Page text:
Even with WillyNilly's explanation, I still don't think "cover your plate" mentality is actually hosting esp with all of Hmmmmm's questions. Those are fair questions. Cover your plate just doesn't make sense to me.
I agree with LeVeeWoman, if guests are expected to pay for their meal, then they aren't being hosted.
Then you didn't understand my explanation.
"Cover your plate" has nothing, zero, zinch, totally absolutely nothing to do with hosting
. At all. If a host even breathes mention of "cover your plate" that host is a greedy gimme pig. "Cover your plate" is a mentality for guests only
. And even when those exact same guests turn around and host something, they must never think in terms of "cover your plate".
I always try to cover my plate at a wedding. When I got married, I truly did not care or consider if my guests gave more or less value then what it cost me to host them. Truly I did not. Even not the guests who I know also live by the "cover your plate" mentality.
As to your questions Hmmmmm, some people take "cover your plate" to the extreme they arrive at a wedding with a blank check and write the amount in when they see the level of hosting. But for most people its more just a guess. And if they get there and see their guess was wrong, oh well so be it, the gift is what the gift is.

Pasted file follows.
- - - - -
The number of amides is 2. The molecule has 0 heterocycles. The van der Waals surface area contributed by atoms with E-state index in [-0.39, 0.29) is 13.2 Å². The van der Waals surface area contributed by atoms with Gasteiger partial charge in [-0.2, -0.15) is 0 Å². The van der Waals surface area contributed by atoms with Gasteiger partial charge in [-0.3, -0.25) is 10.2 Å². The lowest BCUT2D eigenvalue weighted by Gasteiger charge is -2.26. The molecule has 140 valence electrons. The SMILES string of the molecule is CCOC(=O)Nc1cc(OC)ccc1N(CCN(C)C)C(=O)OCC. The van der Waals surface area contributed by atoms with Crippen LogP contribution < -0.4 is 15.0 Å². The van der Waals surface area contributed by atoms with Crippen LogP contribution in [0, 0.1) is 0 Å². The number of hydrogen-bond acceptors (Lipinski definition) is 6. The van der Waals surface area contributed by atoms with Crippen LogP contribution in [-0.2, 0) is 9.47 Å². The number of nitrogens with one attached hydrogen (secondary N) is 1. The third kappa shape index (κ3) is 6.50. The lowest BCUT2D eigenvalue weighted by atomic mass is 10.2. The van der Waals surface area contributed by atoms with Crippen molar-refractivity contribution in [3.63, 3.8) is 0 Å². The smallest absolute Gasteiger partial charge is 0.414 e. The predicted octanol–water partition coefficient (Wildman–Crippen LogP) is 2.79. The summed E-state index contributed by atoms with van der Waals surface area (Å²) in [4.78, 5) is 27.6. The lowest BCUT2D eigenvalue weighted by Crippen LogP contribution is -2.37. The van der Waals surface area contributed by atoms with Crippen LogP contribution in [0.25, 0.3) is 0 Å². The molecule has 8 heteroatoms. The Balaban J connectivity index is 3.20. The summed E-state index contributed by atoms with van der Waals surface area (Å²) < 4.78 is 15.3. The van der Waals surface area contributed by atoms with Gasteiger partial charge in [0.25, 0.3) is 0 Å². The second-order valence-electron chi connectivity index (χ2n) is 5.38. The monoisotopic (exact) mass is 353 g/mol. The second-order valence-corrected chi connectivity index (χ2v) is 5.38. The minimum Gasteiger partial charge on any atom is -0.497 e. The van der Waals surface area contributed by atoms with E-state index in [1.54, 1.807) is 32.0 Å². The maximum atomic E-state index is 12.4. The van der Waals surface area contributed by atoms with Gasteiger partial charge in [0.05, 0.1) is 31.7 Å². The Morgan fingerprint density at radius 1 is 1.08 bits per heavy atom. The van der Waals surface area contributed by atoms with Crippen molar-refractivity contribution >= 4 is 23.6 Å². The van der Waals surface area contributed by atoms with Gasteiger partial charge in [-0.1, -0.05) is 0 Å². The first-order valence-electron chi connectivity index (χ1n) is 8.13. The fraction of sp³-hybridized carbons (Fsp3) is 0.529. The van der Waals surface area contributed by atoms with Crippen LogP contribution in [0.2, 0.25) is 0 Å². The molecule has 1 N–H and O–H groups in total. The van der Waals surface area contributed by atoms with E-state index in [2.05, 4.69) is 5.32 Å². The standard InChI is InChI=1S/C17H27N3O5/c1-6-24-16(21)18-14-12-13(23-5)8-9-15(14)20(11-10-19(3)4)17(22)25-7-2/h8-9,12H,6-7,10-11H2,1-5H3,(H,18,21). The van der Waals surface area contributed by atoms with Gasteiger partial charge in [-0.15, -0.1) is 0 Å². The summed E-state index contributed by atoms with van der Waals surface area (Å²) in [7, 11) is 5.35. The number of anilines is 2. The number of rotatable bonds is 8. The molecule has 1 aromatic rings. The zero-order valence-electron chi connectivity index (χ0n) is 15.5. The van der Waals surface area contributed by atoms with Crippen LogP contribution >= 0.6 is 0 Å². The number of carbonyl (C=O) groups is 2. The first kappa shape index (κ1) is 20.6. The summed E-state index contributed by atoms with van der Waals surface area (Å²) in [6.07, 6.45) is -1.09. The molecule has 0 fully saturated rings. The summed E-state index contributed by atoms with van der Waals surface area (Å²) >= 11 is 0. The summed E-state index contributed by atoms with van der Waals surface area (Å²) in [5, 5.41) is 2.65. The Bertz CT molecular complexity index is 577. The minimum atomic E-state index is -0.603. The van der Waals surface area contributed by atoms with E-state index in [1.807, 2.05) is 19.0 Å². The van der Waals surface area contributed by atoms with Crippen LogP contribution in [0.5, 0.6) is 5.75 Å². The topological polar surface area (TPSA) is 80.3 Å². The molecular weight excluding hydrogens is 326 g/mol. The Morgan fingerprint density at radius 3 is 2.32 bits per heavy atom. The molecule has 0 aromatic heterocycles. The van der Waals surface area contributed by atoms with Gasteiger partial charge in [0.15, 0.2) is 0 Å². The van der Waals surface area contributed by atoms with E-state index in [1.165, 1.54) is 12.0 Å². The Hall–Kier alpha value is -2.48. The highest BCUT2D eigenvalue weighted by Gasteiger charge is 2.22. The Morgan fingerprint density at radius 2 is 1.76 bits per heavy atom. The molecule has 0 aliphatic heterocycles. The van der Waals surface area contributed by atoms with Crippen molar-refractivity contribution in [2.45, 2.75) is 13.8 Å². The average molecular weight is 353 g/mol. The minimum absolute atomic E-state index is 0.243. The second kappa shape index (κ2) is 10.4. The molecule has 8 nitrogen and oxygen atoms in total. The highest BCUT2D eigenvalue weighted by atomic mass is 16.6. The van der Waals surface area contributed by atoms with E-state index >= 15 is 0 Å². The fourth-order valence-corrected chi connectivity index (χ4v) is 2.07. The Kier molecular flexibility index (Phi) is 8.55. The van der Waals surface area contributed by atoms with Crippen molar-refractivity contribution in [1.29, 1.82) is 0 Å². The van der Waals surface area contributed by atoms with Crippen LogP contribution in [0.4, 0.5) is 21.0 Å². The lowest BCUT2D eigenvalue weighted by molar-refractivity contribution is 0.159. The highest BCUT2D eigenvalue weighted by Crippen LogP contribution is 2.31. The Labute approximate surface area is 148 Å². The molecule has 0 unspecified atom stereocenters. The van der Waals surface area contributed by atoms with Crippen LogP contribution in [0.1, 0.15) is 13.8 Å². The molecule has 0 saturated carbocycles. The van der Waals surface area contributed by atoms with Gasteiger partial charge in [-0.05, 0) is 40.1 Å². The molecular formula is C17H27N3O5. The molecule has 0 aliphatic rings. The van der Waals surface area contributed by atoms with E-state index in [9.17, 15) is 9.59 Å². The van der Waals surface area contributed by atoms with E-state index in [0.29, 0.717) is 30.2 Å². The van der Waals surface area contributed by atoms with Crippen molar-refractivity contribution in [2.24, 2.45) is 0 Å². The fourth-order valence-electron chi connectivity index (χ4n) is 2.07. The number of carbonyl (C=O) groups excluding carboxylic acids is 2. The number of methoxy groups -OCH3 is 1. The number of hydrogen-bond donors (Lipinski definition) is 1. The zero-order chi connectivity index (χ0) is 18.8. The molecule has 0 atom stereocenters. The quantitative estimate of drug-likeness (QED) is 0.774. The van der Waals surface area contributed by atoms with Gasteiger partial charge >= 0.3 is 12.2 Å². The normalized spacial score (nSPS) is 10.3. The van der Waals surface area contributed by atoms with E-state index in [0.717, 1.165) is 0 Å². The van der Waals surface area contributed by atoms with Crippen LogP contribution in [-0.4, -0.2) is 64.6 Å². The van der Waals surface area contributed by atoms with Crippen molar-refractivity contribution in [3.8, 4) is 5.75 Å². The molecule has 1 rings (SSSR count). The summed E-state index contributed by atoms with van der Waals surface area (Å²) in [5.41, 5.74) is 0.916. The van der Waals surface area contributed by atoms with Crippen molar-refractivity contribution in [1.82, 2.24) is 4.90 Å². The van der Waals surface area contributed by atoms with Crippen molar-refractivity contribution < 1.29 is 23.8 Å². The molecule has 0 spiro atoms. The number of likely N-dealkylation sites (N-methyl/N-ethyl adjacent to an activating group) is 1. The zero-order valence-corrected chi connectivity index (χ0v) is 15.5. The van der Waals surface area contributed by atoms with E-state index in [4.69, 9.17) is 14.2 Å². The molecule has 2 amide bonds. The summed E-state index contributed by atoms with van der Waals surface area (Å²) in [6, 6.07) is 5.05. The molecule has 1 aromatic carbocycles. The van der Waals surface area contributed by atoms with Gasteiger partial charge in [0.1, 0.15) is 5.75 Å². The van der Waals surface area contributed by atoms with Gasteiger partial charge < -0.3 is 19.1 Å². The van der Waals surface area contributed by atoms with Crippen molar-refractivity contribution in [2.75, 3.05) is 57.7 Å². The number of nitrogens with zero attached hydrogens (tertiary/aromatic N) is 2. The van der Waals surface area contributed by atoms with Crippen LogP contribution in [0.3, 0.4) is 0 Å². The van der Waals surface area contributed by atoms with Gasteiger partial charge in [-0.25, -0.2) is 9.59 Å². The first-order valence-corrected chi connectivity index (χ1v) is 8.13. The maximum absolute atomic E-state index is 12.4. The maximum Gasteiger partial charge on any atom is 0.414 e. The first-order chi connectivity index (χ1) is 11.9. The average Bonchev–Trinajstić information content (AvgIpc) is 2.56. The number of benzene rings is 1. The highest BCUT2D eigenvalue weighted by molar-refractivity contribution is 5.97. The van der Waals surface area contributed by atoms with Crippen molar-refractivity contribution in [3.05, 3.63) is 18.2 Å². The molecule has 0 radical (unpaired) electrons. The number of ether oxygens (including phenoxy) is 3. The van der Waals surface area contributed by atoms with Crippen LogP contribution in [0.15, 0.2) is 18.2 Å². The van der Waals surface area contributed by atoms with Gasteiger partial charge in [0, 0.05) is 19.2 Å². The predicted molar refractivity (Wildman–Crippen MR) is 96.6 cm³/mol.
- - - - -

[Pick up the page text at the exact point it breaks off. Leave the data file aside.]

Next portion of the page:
As far as the two very different levels of hosting, its more like, if you adjust, and not everyone does
, and know your hosts paid $150 a head you might try to give $350 (cover your plate + $50 gift) and if they spent $70 a head, it'd probably be $200 ($140 + 60 gift). Me? I don't calculate anything. I assume the average cost of a wedding in my area is $100 a head give or take $15. So everyone (in my area or otherwise) gets $200-250 from me & DH (depending on how flush I am at the moment, how close I am to them, if I gave a shower gift, etc). If they spent $150 a head, oh well. If they spent $70 a head, whoo-hoo. But either way in my mind we have "covered our heads" because I have hit up the average